Although it’s considered the month of love, February’s true passion is black history.
In honor of Black History Month, this SmokeSongs playlist is dedicated to the proud, passion-filled pursuits of black artists and the contributions they’ve made to our country’s music, art, culture and soul.
Not enough stoic perseverance for all these LPs? Check out The Cannabist’s SmokeSongs February playlist featuring strong rips from each featured record.
“Black Panther: The Album, Music From And Inspired By,” Kendrick Lamar, Various Artists
With the release of Marvel’s “Black Panther” last week, 2018 has witnessed the rise of the first black superhero: King T’Challa (a.k.a. Black Panther). Okay, the silver screen has been home to many black protagonists, including Django, Jackie Brown, Shaft, Blade and Luke Cage, but Black Panther is next level. He leads a technologically advanced, harmonious African nation and fights villains with cunning and strength (plus a pretty bad ass suit of armor). In this mixtape of music inspired by the film, Kendrick Lamar ponders what it means to be black and empowered. With the help of SZA, Anderson.Paak, Future and other heroic artists, Lamar juxtaposes current rap idioms with a futuristic vision of black life thriving without the stain of colonial tyranny, enslavement and oppression.
“Live at Carnegie Hall, 1958” Paul Robeson
Paul Robeson was the epitome of both decisiveness and grace in the face of relentless struggle. His father was an escaped slave who became a preacher. His mother died tragically in a fire. He was the third-ever black student at his college and got pummeled on and off the football field after boldly joining the varsity team. He then became a lawyer, only to quit his practice due to blatant racism. Instead of fighting hatred with spite, he began to use his booming bass baritone voice and innate acting abilities to overthrow racism with art. “Live at Carnegie Hall, 1958” not only spotlights the spectrum of Robeson’s talent, but documents his political activism. Each monologue, hymn, gospel spiritual and showtune he performs carries a sense of defiance and hope, fanning the growing flames of the civil rights movement.
“Black Gold,” Nina Simone
Not one to mince words, Nina Simone introduces the most pivotal track on her 1969 LP “Black Gold” with a cutting remark about race relations in America: “It is not addressed to white people primarily. Though it doesn’t put you down in any way, it simply ignores you. For my people need all the inspiration and love that they can get.” The song, “Young, Gifted and Black,” quickly became a civil rights anthem, while the record earned Simone a Grammy nomination for Best Female R&B Vocal Performance. She lost to Aretha Franklin. Compared to other soul stars of the time, Simone didn’t care about singing a certain way or fitting any one image. This effort shows how her raw, visceral delivery, freewheeling style and outspoken observations inspired her African-American contemporaries — including Franklin — to stop holding back and be themselves. In 1972, for instance, Franklin covered “Young, Gifted and Black,” winning her another Grammy. Simone wasn’t phased.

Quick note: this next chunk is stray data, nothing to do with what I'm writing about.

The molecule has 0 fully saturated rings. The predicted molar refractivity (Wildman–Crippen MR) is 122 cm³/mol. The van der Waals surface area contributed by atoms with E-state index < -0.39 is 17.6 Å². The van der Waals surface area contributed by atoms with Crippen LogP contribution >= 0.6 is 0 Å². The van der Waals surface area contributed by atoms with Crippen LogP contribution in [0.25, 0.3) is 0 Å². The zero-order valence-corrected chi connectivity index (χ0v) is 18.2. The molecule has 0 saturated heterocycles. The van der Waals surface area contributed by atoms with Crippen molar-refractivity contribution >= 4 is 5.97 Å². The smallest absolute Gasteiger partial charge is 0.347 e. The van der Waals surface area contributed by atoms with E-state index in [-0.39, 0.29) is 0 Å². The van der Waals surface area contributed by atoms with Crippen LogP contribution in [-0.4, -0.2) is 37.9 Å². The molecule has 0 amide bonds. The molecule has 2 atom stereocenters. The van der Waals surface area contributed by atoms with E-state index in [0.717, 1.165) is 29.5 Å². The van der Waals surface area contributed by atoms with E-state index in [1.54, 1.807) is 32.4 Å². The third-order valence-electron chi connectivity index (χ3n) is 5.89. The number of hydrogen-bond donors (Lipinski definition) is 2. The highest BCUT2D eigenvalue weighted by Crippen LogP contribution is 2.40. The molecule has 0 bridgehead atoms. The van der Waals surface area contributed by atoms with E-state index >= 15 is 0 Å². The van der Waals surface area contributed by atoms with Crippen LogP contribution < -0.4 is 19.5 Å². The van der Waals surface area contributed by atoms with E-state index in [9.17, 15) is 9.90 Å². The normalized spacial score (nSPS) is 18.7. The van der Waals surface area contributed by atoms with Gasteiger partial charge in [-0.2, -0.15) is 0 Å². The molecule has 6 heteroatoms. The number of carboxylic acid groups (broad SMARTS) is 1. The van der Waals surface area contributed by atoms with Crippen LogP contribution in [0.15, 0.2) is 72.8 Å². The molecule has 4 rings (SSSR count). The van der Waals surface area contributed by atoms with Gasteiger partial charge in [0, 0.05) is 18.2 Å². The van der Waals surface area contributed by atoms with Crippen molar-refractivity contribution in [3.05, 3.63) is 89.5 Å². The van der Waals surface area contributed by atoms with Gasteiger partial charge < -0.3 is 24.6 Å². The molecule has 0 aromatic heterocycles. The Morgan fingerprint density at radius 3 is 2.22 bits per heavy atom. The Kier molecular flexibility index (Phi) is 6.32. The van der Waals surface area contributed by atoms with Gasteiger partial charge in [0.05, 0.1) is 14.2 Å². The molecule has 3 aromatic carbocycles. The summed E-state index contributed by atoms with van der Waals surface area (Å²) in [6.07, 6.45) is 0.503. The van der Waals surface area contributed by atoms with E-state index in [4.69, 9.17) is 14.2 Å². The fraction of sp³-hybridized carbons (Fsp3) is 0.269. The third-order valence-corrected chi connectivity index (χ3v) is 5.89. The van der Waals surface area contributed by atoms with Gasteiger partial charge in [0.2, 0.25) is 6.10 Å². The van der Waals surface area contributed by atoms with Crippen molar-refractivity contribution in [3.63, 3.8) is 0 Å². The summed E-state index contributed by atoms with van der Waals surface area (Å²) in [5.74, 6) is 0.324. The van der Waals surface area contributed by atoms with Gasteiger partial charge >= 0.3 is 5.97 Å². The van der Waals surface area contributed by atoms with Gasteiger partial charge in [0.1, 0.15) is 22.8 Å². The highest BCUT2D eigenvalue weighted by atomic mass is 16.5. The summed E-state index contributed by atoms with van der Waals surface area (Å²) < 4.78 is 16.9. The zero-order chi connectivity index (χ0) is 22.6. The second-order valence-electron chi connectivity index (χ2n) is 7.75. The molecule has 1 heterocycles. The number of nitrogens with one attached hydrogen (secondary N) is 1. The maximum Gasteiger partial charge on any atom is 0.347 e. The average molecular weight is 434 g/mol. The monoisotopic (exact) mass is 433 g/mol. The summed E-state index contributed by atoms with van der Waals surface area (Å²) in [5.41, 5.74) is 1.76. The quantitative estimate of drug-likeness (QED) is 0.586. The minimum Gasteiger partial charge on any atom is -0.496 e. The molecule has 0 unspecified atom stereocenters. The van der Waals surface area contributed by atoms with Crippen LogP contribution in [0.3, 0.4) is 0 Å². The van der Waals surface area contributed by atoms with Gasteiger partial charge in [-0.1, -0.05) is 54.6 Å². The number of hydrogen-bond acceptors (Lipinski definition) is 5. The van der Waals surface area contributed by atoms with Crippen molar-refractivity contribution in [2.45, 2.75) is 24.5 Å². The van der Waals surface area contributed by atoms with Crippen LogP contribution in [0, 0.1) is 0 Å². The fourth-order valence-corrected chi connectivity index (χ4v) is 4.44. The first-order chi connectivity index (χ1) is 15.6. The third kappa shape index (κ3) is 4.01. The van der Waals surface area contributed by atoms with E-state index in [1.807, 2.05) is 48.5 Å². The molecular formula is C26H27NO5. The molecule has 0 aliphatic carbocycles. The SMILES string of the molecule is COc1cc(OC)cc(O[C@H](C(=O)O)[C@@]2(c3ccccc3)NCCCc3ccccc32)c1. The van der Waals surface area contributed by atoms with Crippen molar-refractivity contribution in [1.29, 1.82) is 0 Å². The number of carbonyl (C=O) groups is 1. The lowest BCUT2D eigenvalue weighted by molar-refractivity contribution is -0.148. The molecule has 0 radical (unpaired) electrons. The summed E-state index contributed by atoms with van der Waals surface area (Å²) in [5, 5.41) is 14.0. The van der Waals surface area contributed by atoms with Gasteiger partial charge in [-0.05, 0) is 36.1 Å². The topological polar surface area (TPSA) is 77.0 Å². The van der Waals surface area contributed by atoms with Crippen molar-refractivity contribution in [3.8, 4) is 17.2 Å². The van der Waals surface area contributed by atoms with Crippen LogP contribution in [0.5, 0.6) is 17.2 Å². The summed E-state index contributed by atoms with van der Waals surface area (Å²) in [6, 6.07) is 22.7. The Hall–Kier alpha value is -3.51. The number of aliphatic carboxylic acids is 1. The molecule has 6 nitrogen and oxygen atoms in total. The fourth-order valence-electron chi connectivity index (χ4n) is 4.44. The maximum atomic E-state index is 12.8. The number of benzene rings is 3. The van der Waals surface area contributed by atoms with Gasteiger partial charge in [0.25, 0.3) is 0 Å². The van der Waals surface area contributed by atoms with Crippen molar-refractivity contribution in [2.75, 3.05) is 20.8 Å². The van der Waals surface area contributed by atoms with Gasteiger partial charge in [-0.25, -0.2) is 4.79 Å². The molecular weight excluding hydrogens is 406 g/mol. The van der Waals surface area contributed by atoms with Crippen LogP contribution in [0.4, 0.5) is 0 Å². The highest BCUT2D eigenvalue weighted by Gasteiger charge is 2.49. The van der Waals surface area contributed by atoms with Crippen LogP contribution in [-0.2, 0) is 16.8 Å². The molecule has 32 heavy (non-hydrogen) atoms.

“A Love Supreme,” John Coltrane
Considered one of America’s only original forms of music, jazz was born on a dusty street corner of New Orleans and raised on the improvisations of black musicians melding traditional African rhythms with ragtime marching bands and early blues tunes. It came of age through the roaring twenties, the swing era, and mid-century’s bebop craze. In 1965, John Coltrane launched jazz into avant-garde adulthood with his groundbreaking magnum opus, “A Love Supreme.” The moody four-part effort is an expression of spirituality — one that showcases the divinity of jazz music and black artistry. Through Coltrane’s supple, sometimes squawking tenor saxophone lines, carried by all-star drummer Elvin Jones, piano legend McCoy Tyner and bassist Jimmy Garrison, God’s love manifests itself as self-acceptance.
“The Voice of Langston Hughes,” Langston Hughes
While poet Langston Hughes is no musician, there’s such an amazing musicality to his poems on black life that he deserves a shining spot on this playlist. During the Harlem Renaissance, a period in which black artists were “in vogue,” as Hughes humorously put it, he became a mouthpiece for a movement He wrote candidly about having no true identity as a black man in America. He plumbed the depths of the African diaspora in 100 words. And, in poem after poem, each rich with minimalist beauty, he offered humanizing insights into why once-enslaved Africans created their own sense of self through religion, food, art and music. Hearing Hughes read his own pieces about laughing in church or heeding a mother’s words of wisdom is mesmerizing.
“What’s Going On,” Marvin Gaye
In 1971, America was a totally different place than it had been just 10 years prior. The nation had been fully transformed by the civil rights movement, the counterculture movement, the assassination of multiple prominent leaders, a moon landing and the constant broadcasting of a horrific, seemingly endless war. The great Marvin Gaye had changed, too. After years of belting infections pop numbers for the Motown label, he decided to make “What’s Going On,” a socially conscious concept album inspired by his brother returning home Vietnam. In nine fluid tracks he hit on the racism he witnessed on tour and the pollution plaguing urban America. The glint of hope comes through in the tender musicianship of Motown’s Funk Brothers house band and Gaye’s exceptional voice.
The Cannabist’s Puffs of Passion Playlist